Inequality, Poverty, and Discrimination

Read this chapter for a more detailed look at the topic of income inequality and discrimination in the labor markets as these are real examples of market failures. Attempt the "Try It" problems at the end of each section before checking your answers.

4. The Economics of Discrimination


  1. Define discrimination, identify some sources of it, and illustrate Becker's model of discrimination using demand and supply in a hypothetical labor market.
  2. Assess the effectiveness of government efforts to reduce discrimination in the United States.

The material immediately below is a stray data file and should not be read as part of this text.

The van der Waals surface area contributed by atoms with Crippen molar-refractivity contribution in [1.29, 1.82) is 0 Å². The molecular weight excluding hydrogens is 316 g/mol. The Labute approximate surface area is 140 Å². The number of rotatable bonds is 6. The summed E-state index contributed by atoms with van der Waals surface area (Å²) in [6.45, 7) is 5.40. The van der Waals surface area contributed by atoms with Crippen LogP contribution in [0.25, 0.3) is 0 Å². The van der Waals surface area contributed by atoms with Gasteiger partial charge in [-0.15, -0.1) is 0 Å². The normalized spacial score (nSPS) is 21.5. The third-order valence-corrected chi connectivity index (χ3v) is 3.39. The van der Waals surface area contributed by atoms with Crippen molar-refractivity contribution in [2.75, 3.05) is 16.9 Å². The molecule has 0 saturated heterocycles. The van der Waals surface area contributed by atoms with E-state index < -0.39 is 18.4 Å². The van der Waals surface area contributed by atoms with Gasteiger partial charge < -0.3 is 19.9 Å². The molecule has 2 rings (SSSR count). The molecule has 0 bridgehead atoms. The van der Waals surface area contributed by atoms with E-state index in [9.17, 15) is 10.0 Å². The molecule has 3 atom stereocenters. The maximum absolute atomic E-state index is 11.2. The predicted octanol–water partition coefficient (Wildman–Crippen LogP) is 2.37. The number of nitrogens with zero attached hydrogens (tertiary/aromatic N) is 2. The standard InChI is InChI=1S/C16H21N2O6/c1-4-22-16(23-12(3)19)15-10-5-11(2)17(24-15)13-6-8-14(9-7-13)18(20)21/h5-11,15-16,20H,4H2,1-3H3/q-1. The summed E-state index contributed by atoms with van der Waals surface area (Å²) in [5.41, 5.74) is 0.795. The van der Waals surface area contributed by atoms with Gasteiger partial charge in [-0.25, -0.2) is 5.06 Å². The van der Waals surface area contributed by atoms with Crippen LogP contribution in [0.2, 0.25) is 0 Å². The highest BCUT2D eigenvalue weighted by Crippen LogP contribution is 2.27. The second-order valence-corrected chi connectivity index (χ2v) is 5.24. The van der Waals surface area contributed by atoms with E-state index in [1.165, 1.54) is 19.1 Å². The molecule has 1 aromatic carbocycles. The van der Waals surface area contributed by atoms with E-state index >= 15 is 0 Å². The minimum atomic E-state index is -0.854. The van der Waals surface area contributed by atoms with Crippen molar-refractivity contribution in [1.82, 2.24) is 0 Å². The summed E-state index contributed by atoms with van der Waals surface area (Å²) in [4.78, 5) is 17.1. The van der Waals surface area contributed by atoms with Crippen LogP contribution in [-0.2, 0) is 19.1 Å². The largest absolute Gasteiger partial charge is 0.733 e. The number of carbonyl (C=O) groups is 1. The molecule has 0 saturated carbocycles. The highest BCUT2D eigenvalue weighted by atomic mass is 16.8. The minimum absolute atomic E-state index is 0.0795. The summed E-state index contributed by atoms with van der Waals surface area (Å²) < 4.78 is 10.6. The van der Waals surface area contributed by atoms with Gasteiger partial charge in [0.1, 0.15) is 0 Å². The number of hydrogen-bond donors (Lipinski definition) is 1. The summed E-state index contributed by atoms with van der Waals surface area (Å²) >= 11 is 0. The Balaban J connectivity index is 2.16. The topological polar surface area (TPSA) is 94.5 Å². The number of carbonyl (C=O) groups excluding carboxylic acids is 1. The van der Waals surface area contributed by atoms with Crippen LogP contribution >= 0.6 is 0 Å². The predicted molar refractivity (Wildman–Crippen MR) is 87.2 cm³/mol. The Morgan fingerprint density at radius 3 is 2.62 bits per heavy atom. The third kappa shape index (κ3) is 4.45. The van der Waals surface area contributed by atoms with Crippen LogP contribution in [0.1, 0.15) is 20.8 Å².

We have seen that being a female head of household or being a member of a racial minority increases the likelihood of being at the low end of the income distribution and of being poor. In the real world, we know that on average women and members of racial minorities receive different wages from white male workers, even though they may have similar qualifications and backgrounds. They might be charged different prices or denied employment opportunities. This section examines the economic forces that create such discrimination, as well as the measures that can be used to address it.